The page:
Jagannath by Karin Tidbeck. Cheeky Frawg Press. 160pp, $11.99.
How describe the vision of the Swedish fantasist Karin Tidbeck, as distilled in her American debut Jagannath, which culls 13 of her fictions? Each presents a nightmare, yet each feels strangely justified, in a perfect, painful balance. The critic’s knocked sideways, flailing for any handhold he can find. One might be H.P. Lovecraft.
Tidbeck herself acknowledges a debt to the horrormeister of Rhode Island, in Jagannath’s sharp-witted yet understated “Afterword.” She declares that a teenage immersion in Lovecraft has left her with “a bit of a wobble,” and these stories often imbue the present with haunts out of a monstrous, immemorial past, things that go bump in the night as they re-emerge:
[T]he vittra . . . came out from between the pine trees, walking in pairs, all dressed in red and white: the women wore red skirts and shawls and the men long red coats. Two of them were playing the fiddle, a slow and eerie melody in a minor key.
These “vittra,” like Cthulu demons in better clothes, mean harm: they’ve come to claim a changeling. Yet even these few lines demonstrate how Tidbeck gives us Lovecraft without the baroque. What’s “eerie,” under the Scandinavian pines, never peacocks around as “eldritch,” the way it would along the Miskatonic River. Tidbeck’s title may derive from a Hindu deity, one with a mythology vaguer than most, but whatever looms out of this author’s nether realm is handled matter-of-factly, with journalistic terseness. In the best stories (like “Reindeer Mountain,” above), the result is an unlikely, insidious chill. It leaves you rereading in search of what scared you.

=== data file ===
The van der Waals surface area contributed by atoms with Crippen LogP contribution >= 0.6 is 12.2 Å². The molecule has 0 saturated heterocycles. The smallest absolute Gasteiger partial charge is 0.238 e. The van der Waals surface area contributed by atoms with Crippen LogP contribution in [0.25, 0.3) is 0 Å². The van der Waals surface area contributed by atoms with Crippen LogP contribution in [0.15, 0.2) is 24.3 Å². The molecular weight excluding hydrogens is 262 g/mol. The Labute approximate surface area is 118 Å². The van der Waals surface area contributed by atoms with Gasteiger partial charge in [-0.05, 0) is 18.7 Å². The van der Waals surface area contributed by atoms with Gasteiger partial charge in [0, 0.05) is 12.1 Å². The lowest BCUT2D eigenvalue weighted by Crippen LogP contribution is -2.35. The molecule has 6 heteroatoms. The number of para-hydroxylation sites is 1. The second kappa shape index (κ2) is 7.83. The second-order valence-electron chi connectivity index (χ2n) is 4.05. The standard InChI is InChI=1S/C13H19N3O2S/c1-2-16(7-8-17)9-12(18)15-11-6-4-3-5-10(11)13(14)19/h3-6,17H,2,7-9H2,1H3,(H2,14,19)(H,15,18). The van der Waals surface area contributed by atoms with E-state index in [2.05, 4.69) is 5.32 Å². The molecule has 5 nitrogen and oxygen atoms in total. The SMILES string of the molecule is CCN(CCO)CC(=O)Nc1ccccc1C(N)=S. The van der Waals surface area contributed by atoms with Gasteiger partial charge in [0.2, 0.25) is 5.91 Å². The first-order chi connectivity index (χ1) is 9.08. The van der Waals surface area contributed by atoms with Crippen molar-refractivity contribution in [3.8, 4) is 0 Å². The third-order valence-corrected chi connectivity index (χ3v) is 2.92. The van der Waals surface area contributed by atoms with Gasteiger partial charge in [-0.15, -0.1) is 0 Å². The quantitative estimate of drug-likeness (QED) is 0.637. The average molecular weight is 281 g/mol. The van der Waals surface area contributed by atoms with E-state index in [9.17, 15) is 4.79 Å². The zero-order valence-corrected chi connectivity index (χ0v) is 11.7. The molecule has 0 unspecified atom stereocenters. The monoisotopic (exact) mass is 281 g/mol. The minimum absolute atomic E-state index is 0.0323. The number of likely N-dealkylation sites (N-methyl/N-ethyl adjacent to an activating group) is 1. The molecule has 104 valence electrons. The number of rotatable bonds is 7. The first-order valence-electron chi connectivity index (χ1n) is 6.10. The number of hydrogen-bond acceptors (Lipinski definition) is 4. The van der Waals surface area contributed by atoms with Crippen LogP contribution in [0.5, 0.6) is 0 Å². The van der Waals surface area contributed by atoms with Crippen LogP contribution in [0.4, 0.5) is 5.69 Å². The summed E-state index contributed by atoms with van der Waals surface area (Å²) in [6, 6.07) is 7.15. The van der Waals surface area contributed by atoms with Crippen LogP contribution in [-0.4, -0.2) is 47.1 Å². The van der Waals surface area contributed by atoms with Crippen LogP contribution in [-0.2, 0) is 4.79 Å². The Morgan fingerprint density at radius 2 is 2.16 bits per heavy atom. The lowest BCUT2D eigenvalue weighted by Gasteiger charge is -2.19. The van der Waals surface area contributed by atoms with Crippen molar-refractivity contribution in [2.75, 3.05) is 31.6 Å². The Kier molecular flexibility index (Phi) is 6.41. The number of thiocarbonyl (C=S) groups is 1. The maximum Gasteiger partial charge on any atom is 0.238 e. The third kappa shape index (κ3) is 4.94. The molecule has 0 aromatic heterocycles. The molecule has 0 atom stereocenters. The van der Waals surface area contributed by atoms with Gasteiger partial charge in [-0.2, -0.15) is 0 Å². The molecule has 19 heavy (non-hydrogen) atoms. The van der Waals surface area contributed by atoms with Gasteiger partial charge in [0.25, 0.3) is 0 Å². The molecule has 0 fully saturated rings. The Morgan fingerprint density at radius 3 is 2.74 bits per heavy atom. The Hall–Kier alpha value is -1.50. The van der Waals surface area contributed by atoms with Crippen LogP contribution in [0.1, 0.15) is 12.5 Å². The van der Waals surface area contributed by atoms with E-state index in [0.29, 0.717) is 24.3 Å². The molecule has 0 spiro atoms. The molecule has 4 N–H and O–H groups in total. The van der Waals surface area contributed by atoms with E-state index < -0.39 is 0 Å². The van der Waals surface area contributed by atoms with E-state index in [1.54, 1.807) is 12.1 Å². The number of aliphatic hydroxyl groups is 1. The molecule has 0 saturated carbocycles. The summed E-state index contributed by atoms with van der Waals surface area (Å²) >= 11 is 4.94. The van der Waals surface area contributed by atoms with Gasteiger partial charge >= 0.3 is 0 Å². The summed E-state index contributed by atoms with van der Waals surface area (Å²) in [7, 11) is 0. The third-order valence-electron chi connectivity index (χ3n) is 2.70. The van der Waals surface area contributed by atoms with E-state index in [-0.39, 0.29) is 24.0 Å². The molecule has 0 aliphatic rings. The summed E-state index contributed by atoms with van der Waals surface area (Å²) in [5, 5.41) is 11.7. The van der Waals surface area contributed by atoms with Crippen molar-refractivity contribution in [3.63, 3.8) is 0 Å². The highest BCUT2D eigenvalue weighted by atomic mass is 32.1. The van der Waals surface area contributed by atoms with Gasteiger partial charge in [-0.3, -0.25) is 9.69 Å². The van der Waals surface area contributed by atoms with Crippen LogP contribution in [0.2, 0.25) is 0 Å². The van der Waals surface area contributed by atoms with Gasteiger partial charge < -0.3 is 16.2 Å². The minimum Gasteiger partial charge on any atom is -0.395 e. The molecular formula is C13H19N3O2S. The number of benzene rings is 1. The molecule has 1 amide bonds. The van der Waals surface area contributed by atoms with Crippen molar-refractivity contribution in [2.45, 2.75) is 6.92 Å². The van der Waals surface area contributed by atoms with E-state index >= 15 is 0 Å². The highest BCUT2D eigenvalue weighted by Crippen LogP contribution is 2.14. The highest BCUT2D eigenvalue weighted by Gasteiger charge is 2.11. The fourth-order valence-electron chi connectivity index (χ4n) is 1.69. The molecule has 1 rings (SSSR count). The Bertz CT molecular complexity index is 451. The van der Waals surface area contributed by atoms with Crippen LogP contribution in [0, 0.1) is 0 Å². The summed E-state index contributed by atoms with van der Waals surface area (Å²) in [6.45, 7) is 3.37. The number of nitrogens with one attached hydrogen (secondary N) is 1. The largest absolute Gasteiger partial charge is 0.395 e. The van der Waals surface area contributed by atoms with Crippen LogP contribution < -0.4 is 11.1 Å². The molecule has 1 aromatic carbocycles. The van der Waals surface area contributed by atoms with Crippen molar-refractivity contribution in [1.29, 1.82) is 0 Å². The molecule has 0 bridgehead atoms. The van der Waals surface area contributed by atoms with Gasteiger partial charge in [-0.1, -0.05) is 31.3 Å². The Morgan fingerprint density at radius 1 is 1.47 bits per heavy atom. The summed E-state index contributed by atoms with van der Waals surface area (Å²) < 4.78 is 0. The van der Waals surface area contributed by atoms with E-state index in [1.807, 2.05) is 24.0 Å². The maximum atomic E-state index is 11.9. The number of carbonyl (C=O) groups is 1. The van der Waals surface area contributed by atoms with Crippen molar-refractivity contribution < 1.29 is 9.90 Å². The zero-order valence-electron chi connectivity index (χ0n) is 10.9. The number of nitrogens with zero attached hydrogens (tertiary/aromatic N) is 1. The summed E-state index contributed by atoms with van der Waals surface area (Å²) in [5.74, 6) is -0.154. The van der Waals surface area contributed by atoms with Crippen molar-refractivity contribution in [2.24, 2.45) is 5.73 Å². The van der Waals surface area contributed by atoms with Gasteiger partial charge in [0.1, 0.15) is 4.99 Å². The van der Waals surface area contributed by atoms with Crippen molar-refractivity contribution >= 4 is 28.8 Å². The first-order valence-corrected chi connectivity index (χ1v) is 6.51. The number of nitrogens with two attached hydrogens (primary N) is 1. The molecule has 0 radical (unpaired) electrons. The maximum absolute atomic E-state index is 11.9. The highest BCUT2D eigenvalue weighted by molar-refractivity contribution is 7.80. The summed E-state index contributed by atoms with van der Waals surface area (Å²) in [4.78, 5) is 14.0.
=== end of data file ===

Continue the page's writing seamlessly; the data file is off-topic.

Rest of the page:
Perhaps, instead, Tidbeck’s speculative fiction might be best appreciated as something more up-to-the-minute, a woman’s take on the urbane, postmodern fantasia of writers like Donald Barthelme. The Jagannath stories all deserve the name, they’re stories, with suspense, event, and surprise, but their teller knows how to leave a gap: to elide, to imply. She can play fast and loose with chronology, too, and throughout, she never lacks for sophistication. Several pieces prove savvy about strange bedfellows and fend off shopworn images—a great relief, among writers going for horror or working with the occult.
One thinks of Barthelme especially while reading Tidbeck’s opener, “Beatrice.” The title of course recalls a far older writer, Dante, and the story does feature an otherworldly lover-muse like his. But Tidbeck pairs a couple of romances between humans and machines, a conjoining that can’t help but suggest Barthelme, who likewise gave love some very strange bounces (in particular, on a giant balloon). In “Beatrice,” though, a bizarre intervention allows both love objects, and I do mean “objects,” to become part of a feminist parable. Both, at cost, gain their freedom, and the story’s impact deepens for its unpredictability.